One of the most recognizable and popular of VW’s line of vehicles is the Golf. The company is set to launch a new 8th-generation for the iconic Golf, and with the new generation it’s being electrified in a big way. VW will introduce five new hybrid versions of the Golf intended to increase fuel economy and reduce emissions, sitting alongside the usual performance versions, the Golf GTI and Golf R.
VW says that the new drive technologies can help cut fuel consumption by up to 17-percent, and that the new Golf will be the first of the automaker’s vehicles to launch with eTSI and eHybrid versions. The eTSI will include three 48V mild-hybrid designs that generate 81 kW, 96 kW, and 110 kW, combining a TSI engine with a belt starter generator and a 48V lithium-ion battery. Consumption on the European WLTP cycle could be cut by as much as 10-percent, VW says, with the eTSI engines.
For those who want even more efficiency – and power – there’ll be the 2020 Golf eHybrid. That’s a is a plug-in hybrid, and it will launch with two outputs, including a 150 kW version and a GTE that makes 180 kW. Each will use a new 13 kWh lithium-ion battery, for greater all-electric range. Volkswagen says that the 8th Gen Golf eHybrid should be able to drive for up to 60 kilometers (37 miles) on electric power alone.
It’s not just hybrids that will be offered, however. VW will also be offering gas (TSI), diesel (TDI), and natural gas drive (TGI) models of the new Golf, depending on geography. There’ll be two four-cylinder gas engines with 66 kW / 90 PS and 81 kW / 110 PS, two four-cylinder diesel engines with 85 kW / 115 PS and 110 kW / 150 PS, and finally a TGI with 96 kW / 130 PS.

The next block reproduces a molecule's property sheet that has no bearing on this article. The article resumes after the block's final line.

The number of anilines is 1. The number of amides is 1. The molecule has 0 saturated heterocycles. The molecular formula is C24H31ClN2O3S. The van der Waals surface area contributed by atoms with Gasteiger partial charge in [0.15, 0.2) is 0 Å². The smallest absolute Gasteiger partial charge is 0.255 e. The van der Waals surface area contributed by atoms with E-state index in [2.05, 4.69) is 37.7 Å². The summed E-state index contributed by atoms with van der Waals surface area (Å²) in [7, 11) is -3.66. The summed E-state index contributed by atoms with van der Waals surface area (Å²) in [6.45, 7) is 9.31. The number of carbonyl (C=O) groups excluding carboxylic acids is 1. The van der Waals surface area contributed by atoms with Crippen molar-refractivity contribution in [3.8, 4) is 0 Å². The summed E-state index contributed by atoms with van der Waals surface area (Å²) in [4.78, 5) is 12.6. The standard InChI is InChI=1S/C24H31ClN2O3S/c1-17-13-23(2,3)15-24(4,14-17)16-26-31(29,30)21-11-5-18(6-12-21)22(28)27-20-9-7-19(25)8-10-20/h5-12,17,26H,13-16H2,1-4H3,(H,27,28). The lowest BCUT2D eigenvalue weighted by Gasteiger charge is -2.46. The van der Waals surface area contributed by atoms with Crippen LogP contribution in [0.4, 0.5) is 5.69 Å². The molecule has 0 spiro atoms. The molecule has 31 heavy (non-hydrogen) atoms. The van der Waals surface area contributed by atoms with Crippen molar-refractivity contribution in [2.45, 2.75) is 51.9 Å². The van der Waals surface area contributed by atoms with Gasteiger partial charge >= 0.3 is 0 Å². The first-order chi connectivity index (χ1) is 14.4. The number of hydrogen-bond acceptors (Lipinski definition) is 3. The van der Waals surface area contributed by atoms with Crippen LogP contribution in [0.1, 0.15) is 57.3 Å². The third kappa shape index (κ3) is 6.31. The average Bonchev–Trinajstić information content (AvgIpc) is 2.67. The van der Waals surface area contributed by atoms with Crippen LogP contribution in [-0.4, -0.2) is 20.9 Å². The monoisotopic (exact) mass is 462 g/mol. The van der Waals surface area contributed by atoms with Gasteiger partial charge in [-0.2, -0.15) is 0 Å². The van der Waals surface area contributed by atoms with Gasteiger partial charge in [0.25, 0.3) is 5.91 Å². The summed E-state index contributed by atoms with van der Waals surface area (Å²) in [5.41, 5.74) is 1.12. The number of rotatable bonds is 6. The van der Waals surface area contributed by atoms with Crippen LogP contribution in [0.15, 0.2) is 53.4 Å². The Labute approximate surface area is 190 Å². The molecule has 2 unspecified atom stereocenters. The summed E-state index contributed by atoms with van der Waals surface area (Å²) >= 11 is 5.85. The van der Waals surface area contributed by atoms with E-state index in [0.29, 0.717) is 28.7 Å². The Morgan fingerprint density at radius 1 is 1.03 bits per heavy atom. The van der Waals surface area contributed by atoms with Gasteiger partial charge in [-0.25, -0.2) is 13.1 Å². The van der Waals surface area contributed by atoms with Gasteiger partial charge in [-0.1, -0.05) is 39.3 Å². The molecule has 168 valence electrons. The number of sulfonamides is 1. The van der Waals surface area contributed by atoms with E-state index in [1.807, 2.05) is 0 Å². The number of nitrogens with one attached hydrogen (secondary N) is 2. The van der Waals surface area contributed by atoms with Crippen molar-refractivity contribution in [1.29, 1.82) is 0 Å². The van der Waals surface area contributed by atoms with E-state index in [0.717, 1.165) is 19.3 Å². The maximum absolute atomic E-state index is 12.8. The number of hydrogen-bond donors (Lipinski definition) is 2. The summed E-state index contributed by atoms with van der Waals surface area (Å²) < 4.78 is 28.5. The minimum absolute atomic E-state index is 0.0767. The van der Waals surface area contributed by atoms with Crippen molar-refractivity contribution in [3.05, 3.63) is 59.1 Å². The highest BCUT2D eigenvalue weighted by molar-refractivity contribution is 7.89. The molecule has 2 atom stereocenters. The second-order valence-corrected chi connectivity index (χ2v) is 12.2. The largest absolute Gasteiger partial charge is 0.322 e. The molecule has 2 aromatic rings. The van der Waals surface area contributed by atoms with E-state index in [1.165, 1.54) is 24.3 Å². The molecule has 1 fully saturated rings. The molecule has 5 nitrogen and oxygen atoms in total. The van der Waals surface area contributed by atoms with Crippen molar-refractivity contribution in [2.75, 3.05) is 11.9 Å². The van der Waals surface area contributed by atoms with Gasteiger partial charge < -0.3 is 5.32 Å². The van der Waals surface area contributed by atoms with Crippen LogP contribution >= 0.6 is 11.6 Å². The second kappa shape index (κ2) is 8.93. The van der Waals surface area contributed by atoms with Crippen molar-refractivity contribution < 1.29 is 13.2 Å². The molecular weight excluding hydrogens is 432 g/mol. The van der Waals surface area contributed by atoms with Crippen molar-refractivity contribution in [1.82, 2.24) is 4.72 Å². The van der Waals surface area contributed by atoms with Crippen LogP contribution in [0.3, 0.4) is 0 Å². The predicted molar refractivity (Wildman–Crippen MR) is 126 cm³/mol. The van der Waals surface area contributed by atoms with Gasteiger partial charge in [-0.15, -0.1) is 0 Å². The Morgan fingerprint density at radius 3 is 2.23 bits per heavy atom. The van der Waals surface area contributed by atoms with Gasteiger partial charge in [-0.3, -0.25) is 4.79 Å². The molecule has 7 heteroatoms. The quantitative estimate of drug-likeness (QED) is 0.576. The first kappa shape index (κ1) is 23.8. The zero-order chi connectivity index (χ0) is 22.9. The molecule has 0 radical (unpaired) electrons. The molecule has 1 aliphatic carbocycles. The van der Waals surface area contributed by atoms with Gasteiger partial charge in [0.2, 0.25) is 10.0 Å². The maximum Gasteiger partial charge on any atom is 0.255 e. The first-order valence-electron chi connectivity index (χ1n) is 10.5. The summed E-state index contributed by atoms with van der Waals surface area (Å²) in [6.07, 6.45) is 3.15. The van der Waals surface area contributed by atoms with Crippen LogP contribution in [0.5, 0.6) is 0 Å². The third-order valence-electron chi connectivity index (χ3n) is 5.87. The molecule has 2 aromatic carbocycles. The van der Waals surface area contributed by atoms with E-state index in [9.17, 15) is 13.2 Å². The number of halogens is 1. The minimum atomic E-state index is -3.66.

Regardless of drivetrain, VW says all of the cars will be “intelligently digitalized” for fast and intuitive operation. By that, it means entirely digital instrumentation, and indeed the Golf will be the first model in its price segment to have a completely virtual cockpit as standard. The car will also offer voice control that responds to natural voice commands, rather than forcing drivers to remember specific key-phrases.
There’ll be mobile key support, that allows the owner to ditch traditional keys if wanted, and VW is also integrating on We Connect, and We Connect Plus technology into the car to stream internet radio. They’ll also support updates delivered over-the-air, to add new features to the car over time. The new Golf will have three-zone air conditioning, available Harman Kardon sound, and Personalization 2.0 that allows the car to save driver settings and access them in the cloud.
Perhaps most notably on the tech side, VW plans to make its Car2X communication standard across the whole Golf line-up. That will be able to intercommunicate with other cars and compatible city infrastructure, over distances of half a mile, sharing information on potential road hazards and more. It’s not the first implementation of C2X we’ve seen, but the Golf’s general popularity could help break the technology into the mainstream.
A windshield head-up display will be available, putting speed into the driver’s field of view, and the Golf will also be offered with VW’s IQ.Drive with intelligent, active steering up to 130 mph. IQ.Light LED matrix headlights will also be available. In Europe, VW plans to offer only the 5-door version of the 8th generation car, in Golf, Life, and Style trims with R-Line equipment available with a mix of gas and diesel engine options.
In North America, as of right now only two Golf versions have been confirmed to launch: the 8th Gen Golf GTI and the Golf R. Performance figures for those cars are yet to be confirmed, as is release date. VW of America tells us that the rest of the 8th Gen Golf range is still under consideration, as it decides which of the hatchbacks will be palatable to US drivers. European sales kick off in December 2019, with pricing to be confirmed closer to that point.